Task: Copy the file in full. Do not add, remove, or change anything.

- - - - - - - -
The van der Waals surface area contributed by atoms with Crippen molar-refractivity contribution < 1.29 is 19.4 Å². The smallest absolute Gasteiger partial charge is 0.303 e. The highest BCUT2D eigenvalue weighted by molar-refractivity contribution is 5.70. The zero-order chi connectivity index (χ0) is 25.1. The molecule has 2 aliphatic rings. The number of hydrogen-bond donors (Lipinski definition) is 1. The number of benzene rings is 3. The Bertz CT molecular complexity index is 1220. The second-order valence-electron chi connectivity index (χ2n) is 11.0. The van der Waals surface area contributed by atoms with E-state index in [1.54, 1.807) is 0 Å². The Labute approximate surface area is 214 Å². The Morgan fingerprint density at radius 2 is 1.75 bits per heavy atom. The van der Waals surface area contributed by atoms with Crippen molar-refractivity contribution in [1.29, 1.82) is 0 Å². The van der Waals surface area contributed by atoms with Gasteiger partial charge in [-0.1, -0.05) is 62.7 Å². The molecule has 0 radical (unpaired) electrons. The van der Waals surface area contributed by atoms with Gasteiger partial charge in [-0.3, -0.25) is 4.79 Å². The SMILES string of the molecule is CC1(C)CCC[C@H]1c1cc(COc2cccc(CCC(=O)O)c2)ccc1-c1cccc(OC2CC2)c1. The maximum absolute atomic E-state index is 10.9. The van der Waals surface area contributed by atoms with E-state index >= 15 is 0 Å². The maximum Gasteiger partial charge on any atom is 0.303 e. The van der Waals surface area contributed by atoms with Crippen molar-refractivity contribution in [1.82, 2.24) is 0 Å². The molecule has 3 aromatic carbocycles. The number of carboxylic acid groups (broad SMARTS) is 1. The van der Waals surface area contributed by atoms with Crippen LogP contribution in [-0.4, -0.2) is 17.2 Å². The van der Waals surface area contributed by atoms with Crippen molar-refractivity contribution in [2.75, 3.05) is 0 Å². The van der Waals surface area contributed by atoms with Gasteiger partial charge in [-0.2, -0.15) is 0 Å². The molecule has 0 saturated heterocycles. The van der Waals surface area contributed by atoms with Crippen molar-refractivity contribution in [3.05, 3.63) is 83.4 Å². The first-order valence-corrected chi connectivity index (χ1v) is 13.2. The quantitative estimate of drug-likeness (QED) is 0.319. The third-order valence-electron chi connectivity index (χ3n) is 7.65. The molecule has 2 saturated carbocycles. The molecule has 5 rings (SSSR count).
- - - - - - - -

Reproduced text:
The van der Waals surface area contributed by atoms with Crippen molar-refractivity contribution < 1.29 is 19.4 Å². The smallest absolute Gasteiger partial charge is 0.303 e. The highest BCUT2D eigenvalue weighted by molar-refractivity contribution is 5.70. The zero-order chi connectivity index (χ0) is 25.1. The molecule has 2 aliphatic rings. The number of hydrogen-bond donors (Lipinski definition) is 1. The number of benzene rings is 3. The Bertz CT molecular complexity index is 1220. The second-order valence-electron chi connectivity index (χ2n) is 11.0. The van der Waals surface area contributed by atoms with E-state index in [1.54, 1.807) is 0 Å². The Labute approximate surface area is 214 Å². The Morgan fingerprint density at radius 2 is 1.75 bits per heavy atom. The van der Waals surface area contributed by atoms with Crippen molar-refractivity contribution in [1.29, 1.82) is 0 Å². The van der Waals surface area contributed by atoms with Gasteiger partial charge in [-0.1, -0.05) is 62.7 Å². The molecule has 0 radical (unpaired) electrons. The van der Waals surface area contributed by atoms with Gasteiger partial charge in [-0.3, -0.25) is 4.79 Å². The SMILES string of the molecule is CC1(C)CCC[C@H]1c1cc(COc2cccc(CCC(=O)O)c2)ccc1-c1cccc(OC2CC2)c1. The maximum absolute atomic E-state index is 10.9. The van der Waals surface area contributed by atoms with E-state index >= 15 is 0 Å². The maximum Gasteiger partial charge on any atom is 0.303 e. The van der Waals surface area contributed by atoms with Crippen molar-refractivity contribution in [1.82, 2.24) is 0 Å². The molecule has 3 aromatic carbocycles. The number of carboxylic acid groups (broad SMARTS) is 1. The van der Waals surface area contributed by atoms with Crippen LogP contribution in [-0.4, -0.2) is 17.2 Å². The van der Waals surface area contributed by atoms with Crippen molar-refractivity contribution in [2.75, 3.05) is 0 Å². The van der Waals surface area contributed by atoms with Gasteiger partial charge in [-0.2, -0.15) is 0 Å². The molecule has 0 saturated heterocycles. The van der Waals surface area contributed by atoms with Crippen molar-refractivity contribution in [3.05, 3.63) is 83.4 Å². The first-order valence-corrected chi connectivity index (χ1v) is 13.2. The quantitative estimate of drug-likeness (QED) is 0.319. The third-order valence-electron chi connectivity index (χ3n) is 7.65. The molecule has 2 saturated carbocycles. The molecule has 5 rings (SSSR count).